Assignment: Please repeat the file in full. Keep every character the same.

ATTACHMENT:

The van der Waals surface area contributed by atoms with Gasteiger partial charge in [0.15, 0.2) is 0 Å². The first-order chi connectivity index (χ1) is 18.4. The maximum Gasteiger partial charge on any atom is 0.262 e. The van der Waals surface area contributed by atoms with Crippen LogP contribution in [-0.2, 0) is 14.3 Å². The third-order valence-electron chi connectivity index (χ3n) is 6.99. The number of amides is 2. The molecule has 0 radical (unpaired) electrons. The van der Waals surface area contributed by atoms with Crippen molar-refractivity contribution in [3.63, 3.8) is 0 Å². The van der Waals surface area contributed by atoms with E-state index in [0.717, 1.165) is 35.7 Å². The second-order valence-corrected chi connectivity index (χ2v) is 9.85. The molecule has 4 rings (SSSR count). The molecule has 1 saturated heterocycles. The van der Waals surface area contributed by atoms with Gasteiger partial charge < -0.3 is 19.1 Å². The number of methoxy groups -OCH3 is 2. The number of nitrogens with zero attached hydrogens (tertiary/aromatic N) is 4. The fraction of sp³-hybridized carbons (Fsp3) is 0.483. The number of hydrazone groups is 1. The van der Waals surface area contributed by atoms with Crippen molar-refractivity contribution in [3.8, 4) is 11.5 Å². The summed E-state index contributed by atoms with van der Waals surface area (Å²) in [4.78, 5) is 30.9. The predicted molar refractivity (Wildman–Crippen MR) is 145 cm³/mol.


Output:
The van der Waals surface area contributed by atoms with Gasteiger partial charge in [0.15, 0.2) is 0 Å². The first-order chi connectivity index (χ1) is 18.4. The maximum Gasteiger partial charge on any atom is 0.262 e. The van der Waals surface area contributed by atoms with Crippen LogP contribution in [-0.2, 0) is 14.3 Å². The third-order valence-electron chi connectivity index (χ3n) is 6.99. The number of amides is 2. The molecule has 0 radical (unpaired) electrons. The van der Waals surface area contributed by atoms with Crippen molar-refractivity contribution in [3.63, 3.8) is 0 Å². The van der Waals surface area contributed by atoms with E-state index in [0.717, 1.165) is 35.7 Å². The second-order valence-corrected chi connectivity index (χ2v) is 9.85. The molecule has 4 rings (SSSR count). The molecule has 1 saturated heterocycles. The van der Waals surface area contributed by atoms with Gasteiger partial charge < -0.3 is 19.1 Å². The number of methoxy groups -OCH3 is 2. The number of nitrogens with zero attached hydrogens (tertiary/aromatic N) is 4. The fraction of sp³-hybridized carbons (Fsp3) is 0.483. The number of hydrazone groups is 1. The van der Waals surface area contributed by atoms with Crippen molar-refractivity contribution in [3.8, 4) is 11.5 Å². The summed E-state index contributed by atoms with van der Waals surface area (Å²) in [4.78, 5) is 30.9. The predicted molar refractivity (Wildman–Crippen MR) is 145 cm³/mol.